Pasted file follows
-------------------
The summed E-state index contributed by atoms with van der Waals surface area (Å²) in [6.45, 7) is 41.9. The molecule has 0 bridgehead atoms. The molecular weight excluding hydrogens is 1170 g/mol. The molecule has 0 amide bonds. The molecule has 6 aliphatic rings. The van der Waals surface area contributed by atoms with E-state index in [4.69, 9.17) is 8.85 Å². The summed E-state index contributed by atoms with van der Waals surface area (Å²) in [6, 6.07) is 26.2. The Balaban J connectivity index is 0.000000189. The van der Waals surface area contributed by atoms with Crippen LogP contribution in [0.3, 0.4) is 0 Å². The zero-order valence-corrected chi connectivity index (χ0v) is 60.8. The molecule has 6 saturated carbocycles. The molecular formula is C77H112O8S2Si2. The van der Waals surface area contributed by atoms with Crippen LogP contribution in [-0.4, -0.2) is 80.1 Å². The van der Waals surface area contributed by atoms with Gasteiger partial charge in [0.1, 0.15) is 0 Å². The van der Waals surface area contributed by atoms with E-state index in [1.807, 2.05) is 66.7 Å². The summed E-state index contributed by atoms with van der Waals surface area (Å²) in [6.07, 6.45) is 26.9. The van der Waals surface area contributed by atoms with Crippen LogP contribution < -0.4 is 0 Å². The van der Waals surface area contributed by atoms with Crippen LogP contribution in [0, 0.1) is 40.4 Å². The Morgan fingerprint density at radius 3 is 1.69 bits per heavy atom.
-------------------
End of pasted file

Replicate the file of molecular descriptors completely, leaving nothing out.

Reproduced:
The summed E-state index contributed by atoms with van der Waals surface area (Å²) in [6.45, 7) is 41.9. The molecule has 0 bridgehead atoms. The molecular weight excluding hydrogens is 1170 g/mol. The molecule has 0 amide bonds. The molecule has 6 aliphatic rings. The van der Waals surface area contributed by atoms with E-state index in [4.69, 9.17) is 8.85 Å². The summed E-state index contributed by atoms with van der Waals surface area (Å²) in [6, 6.07) is 26.2. The Balaban J connectivity index is 0.000000189. The van der Waals surface area contributed by atoms with Crippen LogP contribution in [0.3, 0.4) is 0 Å². The zero-order valence-corrected chi connectivity index (χ0v) is 60.8. The molecule has 6 saturated carbocycles. The molecular formula is C77H112O8S2Si2. The van der Waals surface area contributed by atoms with Crippen LogP contribution in [-0.4, -0.2) is 80.1 Å². The van der Waals surface area contributed by atoms with Gasteiger partial charge in [0.1, 0.15) is 0 Å². The van der Waals surface area contributed by atoms with E-state index in [1.807, 2.05) is 66.7 Å². The summed E-state index contributed by atoms with van der Waals surface area (Å²) in [6.07, 6.45) is 26.9. The van der Waals surface area contributed by atoms with Crippen LogP contribution < -0.4 is 0 Å². The van der Waals surface area contributed by atoms with Crippen LogP contribution in [0, 0.1) is 40.4 Å². The Morgan fingerprint density at radius 3 is 1.69 bits per heavy atom.